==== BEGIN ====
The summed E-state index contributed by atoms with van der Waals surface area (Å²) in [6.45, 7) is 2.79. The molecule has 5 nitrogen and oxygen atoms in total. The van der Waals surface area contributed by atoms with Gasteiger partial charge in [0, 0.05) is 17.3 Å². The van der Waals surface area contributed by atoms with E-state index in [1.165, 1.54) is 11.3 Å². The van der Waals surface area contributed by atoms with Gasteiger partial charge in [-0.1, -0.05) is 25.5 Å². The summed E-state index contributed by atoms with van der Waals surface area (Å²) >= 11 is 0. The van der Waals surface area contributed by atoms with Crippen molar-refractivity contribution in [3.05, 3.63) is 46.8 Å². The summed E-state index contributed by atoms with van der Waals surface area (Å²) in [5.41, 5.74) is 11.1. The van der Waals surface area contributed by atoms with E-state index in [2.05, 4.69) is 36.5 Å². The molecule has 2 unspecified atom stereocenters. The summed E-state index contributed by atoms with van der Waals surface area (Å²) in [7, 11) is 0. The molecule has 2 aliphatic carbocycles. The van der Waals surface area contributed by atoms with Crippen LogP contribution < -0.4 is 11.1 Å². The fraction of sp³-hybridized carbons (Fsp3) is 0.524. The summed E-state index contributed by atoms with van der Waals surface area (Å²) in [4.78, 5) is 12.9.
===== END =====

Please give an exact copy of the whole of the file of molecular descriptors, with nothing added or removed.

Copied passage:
The summed E-state index contributed by atoms with van der Waals surface area (Å²) in [6.45, 7) is 2.79. The molecule has 5 nitrogen and oxygen atoms in total. The van der Waals surface area contributed by atoms with Gasteiger partial charge in [0, 0.05) is 17.3 Å². The van der Waals surface area contributed by atoms with E-state index in [1.165, 1.54) is 11.3 Å². The van der Waals surface area contributed by atoms with Gasteiger partial charge in [-0.1, -0.05) is 25.5 Å². The summed E-state index contributed by atoms with van der Waals surface area (Å²) >= 11 is 0. The van der Waals surface area contributed by atoms with Crippen molar-refractivity contribution in [3.05, 3.63) is 46.8 Å². The summed E-state index contributed by atoms with van der Waals surface area (Å²) in [5.41, 5.74) is 11.1. The van der Waals surface area contributed by atoms with E-state index in [2.05, 4.69) is 36.5 Å². The molecule has 2 unspecified atom stereocenters. The summed E-state index contributed by atoms with van der Waals surface area (Å²) in [7, 11) is 0. The molecule has 2 aliphatic carbocycles. The van der Waals surface area contributed by atoms with Crippen LogP contribution < -0.4 is 11.1 Å². The fraction of sp³-hybridized carbons (Fsp3) is 0.524. The summed E-state index contributed by atoms with van der Waals surface area (Å²) in [4.78, 5) is 12.9.